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CONLANG  February 2015, Week 1

CONLANG February 2015, Week 1

Subject:

Re: Reversed polarity

From:

Christophe Grandsire-Koevoets <[log in to unmask]>

Reply-To:

Constructed Languages List <[log in to unmask]>

Date:

Tue, 3 Feb 2015 16:34:05 +0100

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On 3 February 2015 at 16:04, James Campbell <[log in to unmask]> wrote:

> My lack of linguistics training is showing again as I attempt to write the
> definitive grammar of Jameld. Here's the thing: there are certain
> expressions that, in English, have the speaker as the subject, but in some
> other languages the speaker (agent??) is the object. For instance:
>
> EN: I'm sorry.
>
> NL: Het spijt me. (lit. It sorrows me)
>
> EN: I like the book.
>
> IT: Mi piace il libro./Il libro mi piace. (lit. The book pleases me)
>
> I'm at a loss for the right terminology for this phenomenon: agent
> switching? Polarity reversal? Maybe I'm just looking at it from a too
> Anglocentric viewpoint.
>
>
Actually, as you showed above even in English there is at least one pair of
verbs whose main difference is the "polarity": "to like" vs. "to please"
:). As with Spanish "gustar" or French "plaire", I think people would have
less difficulties with these verbs if they were correctly translated as "to
please" rather than doing contortions to make them fit the "to like"
pattern.


> How would one describe these verbs, spijten and piacere?
>
>
Very good question. And given that Moten is full of verbs like that (most
verbs of mental activities in Moten are like that for instance), I should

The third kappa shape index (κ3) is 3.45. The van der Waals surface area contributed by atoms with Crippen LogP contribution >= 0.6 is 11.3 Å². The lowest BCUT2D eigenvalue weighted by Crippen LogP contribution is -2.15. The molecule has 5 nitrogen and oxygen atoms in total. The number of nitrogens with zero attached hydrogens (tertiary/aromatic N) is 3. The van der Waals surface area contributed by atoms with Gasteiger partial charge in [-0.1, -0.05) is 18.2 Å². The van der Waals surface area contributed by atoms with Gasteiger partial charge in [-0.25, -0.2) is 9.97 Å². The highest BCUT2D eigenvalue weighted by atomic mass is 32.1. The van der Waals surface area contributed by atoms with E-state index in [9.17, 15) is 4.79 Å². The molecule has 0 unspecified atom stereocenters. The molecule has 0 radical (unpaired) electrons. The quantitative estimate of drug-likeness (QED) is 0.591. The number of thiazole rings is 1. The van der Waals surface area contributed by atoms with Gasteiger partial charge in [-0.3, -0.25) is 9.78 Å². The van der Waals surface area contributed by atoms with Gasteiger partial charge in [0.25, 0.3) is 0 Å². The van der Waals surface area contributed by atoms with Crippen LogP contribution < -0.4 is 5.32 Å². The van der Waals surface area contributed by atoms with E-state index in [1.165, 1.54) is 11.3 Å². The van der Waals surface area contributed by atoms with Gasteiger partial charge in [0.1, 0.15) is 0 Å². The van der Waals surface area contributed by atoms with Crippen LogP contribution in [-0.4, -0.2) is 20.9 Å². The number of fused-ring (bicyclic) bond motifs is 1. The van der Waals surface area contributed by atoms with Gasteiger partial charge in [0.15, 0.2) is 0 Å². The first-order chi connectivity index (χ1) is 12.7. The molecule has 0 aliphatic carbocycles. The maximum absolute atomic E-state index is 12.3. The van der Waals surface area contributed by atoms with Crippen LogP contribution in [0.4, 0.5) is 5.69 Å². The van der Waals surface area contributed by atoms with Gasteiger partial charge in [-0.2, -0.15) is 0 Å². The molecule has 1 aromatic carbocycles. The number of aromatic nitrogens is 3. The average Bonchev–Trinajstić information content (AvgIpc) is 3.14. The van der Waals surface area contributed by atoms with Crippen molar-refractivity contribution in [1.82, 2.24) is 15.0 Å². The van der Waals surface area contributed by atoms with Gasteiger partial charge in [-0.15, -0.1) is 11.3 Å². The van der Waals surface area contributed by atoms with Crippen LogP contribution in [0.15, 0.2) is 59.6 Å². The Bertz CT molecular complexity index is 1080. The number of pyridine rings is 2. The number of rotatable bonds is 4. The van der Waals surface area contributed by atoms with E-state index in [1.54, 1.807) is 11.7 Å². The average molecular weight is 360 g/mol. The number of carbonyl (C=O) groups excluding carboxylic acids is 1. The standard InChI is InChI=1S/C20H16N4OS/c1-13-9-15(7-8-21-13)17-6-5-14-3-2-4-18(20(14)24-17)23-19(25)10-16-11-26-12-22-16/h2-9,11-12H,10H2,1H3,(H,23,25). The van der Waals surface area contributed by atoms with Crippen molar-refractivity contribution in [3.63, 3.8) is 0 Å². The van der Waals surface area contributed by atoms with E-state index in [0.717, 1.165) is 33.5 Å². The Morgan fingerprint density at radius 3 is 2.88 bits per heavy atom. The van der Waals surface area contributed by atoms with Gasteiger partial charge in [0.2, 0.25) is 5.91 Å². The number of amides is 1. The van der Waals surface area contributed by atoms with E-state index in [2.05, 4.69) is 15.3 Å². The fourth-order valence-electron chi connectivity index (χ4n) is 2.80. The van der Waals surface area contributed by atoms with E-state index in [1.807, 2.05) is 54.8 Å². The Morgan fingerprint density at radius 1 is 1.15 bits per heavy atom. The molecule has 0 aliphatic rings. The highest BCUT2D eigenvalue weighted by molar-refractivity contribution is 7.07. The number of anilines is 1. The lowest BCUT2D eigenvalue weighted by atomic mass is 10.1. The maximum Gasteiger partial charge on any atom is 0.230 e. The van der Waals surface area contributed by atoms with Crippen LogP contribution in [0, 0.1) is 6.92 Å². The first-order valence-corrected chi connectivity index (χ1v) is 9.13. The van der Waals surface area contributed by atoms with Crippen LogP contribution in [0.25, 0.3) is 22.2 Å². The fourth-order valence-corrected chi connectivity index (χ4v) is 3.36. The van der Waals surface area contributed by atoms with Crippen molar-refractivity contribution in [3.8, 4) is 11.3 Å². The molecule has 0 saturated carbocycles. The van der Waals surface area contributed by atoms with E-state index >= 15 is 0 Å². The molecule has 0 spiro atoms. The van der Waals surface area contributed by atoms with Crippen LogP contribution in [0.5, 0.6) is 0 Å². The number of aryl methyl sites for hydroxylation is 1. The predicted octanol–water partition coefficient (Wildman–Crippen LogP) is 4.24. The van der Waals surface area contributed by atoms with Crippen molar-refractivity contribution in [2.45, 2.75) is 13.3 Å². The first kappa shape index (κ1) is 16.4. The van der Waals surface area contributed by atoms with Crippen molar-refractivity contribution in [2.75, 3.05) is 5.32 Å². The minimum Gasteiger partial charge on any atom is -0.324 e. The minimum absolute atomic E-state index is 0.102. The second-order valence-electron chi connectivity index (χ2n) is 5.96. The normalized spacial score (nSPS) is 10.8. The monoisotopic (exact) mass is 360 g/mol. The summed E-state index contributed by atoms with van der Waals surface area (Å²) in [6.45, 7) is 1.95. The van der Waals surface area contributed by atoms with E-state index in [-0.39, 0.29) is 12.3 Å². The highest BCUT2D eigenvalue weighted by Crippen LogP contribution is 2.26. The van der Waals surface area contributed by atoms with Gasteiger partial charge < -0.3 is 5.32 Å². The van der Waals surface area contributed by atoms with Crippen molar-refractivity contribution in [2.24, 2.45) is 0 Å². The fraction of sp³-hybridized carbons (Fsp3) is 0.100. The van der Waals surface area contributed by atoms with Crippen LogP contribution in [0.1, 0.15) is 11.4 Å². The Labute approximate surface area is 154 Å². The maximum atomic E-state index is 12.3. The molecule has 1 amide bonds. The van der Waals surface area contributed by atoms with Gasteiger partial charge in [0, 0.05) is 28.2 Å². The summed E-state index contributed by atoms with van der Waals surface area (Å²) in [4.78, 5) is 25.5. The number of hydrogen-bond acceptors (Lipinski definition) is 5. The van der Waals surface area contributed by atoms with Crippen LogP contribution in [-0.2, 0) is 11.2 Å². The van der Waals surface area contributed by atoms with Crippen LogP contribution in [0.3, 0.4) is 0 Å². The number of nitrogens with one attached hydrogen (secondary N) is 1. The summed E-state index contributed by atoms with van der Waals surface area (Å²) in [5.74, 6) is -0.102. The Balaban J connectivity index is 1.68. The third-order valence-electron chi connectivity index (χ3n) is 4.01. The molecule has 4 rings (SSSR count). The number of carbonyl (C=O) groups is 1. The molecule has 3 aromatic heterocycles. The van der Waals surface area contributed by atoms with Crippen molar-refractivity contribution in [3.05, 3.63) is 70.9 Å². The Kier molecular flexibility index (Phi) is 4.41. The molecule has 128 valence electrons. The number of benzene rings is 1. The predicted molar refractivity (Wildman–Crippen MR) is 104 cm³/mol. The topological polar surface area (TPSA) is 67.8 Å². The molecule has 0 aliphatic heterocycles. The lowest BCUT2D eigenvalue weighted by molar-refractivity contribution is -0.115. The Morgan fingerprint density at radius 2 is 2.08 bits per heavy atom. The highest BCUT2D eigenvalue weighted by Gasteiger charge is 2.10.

have a way to describe it :).

But to be honest, they are just *verbs*, i.e. they are not special in the
languages where they are used. They are not anomalous, irregular, or
anything. The only thing that puts them apart from other verbs is that they
happen to have a different argument structure than the most common
equivalent verbs in English. So when I describe those types of verbs as
they appear in Moten, I usually just say that they are like their English
equivalents in meaning, but with a "different argument orientation". I
don't know if there's a linguistic way to describe them, but this one works
for me.
Another way I use to describe them is simply to gloss them with passive
forms in English. It makes the argument orientation clear from the get go
:).

By the way, here are a few examples of such verbs in Moten:
- _jelojmaj_: "to be thought of by" (i.e. "to think");
- _jelojmastu|l_: "to be remembered by" (i.e. "to remember");
- _iteo|l_: "to please, to be liked by";
- _idibaj_: "to be considered by, to be believed by, to be thought by"
(i.e. "to think", when stating an opinion);

There are more, but those are the most common ones :).
-- 
Christophe Grandsire-Koevoets
President of the Language Creation Society (http://conlang.org/)

Personal Website: http://christophoronomicon.blogspot.com/
Personal Tumblr: http://christophoronomicon.tumblr.com/

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